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Foreign & International Law

This guide is intended to help researchers find the most used sources and materials in foreign & international law with a primary focus on electronic research.

International Case Law

Along with treaties, international cases are some of the most important documents of international law.

The primary source of international cases is the International Court of Justice, a part of the United Nations. Its predecessor, the Permanent Court of International Justice, rendered decisions from 1922-45. The current court started in 1945 and is based in The Hague.

The International Court of Justice and European Court of Justice

The International Court of Justice (ICJ) decides cases of international law between separate countries and it issues advisory opinions on legal questions referred to it by the UN: Cases from 1947-present available on Westlaw, Lexis, and for free from the ICJ website

The Permanent Court of International Justice was simply the precursor to the International Court of Justice: Cases from 1922-1946 are available on HeinOnline and for free on the ICJ website.

The European Court of Justice (ECJ) decides cases arising from EU law including, but not limited to, disputes about interpretation and application of treaties and/or failure to implement EU legislation: Cases from 1954-present available on Westlaw, Lexis, and for free from EUR-Lex.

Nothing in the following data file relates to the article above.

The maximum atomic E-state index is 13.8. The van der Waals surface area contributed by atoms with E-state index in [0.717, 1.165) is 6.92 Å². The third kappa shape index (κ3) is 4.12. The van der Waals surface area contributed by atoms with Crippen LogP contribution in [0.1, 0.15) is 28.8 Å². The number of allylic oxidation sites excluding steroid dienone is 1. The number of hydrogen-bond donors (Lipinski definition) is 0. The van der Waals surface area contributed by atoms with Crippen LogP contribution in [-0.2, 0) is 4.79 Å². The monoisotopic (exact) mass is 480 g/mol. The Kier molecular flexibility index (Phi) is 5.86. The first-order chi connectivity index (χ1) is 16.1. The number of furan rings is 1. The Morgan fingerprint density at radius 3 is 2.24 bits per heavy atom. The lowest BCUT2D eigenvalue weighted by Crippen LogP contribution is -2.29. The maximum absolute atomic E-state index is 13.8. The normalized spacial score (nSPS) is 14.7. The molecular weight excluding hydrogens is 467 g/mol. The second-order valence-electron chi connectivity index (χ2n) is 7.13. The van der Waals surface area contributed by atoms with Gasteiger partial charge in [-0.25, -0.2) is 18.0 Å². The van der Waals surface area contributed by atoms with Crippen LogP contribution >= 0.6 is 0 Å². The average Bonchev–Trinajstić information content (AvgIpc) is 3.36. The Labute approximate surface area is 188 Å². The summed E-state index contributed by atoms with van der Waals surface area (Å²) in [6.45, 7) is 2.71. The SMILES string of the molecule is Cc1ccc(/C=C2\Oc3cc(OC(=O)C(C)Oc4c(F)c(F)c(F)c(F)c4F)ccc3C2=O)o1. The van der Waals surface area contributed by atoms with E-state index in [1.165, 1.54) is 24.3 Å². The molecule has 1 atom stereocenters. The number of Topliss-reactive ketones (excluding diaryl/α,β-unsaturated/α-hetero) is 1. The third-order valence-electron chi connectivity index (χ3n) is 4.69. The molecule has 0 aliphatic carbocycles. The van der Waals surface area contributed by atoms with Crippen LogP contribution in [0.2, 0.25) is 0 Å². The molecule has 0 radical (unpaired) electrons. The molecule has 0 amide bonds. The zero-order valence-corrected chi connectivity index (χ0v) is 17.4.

Human Rights Case Law

European Court of Human Rights (ECHR): The ECHR is the result of the European Convention on Human Rights and is administered through the Council of Europe. The ECHR is separate and distinct from the European Court of Justice (ECJ).  Cases from 1960-present are available on Westlaw, LexisNexis, and for free on the Court's website.

Inter-American Court of Human Rights (IACHR): Created in 1979 under the umbrella of the Organization of American States (OAS), the Courts objective is the application and interpretation of the American Convention on Human Rights. Cases from 1979-present are available on the Court's website.

International Criminal Court (ICC): The ICC is an independent, permanent court established by the Rome Statute of the International Criminal Court. The ICC tries persons accused of the most serious crimes of international concern, namely genocide, crimes against humanity and war crimes.

International Criminal Tribunal for the former Yugoslavia (ICTY): Cases from 1996-present available on Westlaw and for free on the Tribunal's website.

International Criminal Tribunal for Rwanda (ICTR): Cases from 1995-present available on Westlaw and for free on the Tribunal's website.

INTERIGHTS' Commonwealth and International Human Rights Case Law Database Service: Database of Commonwealth courts and tribunals such as the African Commission on Human and Peoples’ Rights

The Project on International Courts and Tribunals: Full-text of selected cases from various international courts and tribunals including the Inter-American Court of Human Rights.

Subject Guide